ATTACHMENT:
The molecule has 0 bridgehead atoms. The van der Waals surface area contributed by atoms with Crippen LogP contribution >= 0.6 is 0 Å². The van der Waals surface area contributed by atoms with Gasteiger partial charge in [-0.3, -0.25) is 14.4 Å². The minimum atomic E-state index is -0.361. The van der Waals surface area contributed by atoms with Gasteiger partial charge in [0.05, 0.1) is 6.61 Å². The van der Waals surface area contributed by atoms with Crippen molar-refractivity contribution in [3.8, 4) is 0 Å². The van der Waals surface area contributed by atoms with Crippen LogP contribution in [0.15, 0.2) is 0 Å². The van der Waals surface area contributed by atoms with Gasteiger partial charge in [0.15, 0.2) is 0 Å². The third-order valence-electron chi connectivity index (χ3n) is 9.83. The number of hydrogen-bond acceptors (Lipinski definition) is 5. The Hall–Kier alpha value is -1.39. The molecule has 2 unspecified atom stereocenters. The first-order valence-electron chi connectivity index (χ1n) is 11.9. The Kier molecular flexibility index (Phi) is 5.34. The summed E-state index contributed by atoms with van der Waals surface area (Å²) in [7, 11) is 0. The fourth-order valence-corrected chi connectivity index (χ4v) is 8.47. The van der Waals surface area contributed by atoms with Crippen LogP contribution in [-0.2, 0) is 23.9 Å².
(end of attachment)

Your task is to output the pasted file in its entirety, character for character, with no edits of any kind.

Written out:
The molecule has 0 bridgehead atoms. The van der Waals surface area contributed by atoms with Crippen LogP contribution >= 0.6 is 0 Å². The van der Waals surface area contributed by atoms with Gasteiger partial charge in [-0.3, -0.25) is 14.4 Å². The minimum atomic E-state index is -0.361. The van der Waals surface area contributed by atoms with Gasteiger partial charge in [0.05, 0.1) is 6.61 Å². The van der Waals surface area contributed by atoms with Crippen molar-refractivity contribution in [3.8, 4) is 0 Å². The van der Waals surface area contributed by atoms with Crippen LogP contribution in [0.15, 0.2) is 0 Å². The van der Waals surface area contributed by atoms with Gasteiger partial charge in [0.15, 0.2) is 0 Å². The third-order valence-electron chi connectivity index (χ3n) is 9.83. The number of hydrogen-bond acceptors (Lipinski definition) is 5. The Hall–Kier alpha value is -1.39. The molecule has 2 unspecified atom stereocenters. The first-order valence-electron chi connectivity index (χ1n) is 11.9. The Kier molecular flexibility index (Phi) is 5.34. The summed E-state index contributed by atoms with van der Waals surface area (Å²) in [7, 11) is 0. The fourth-order valence-corrected chi connectivity index (χ4v) is 8.47. The van der Waals surface area contributed by atoms with Crippen LogP contribution in [-0.2, 0) is 23.9 Å².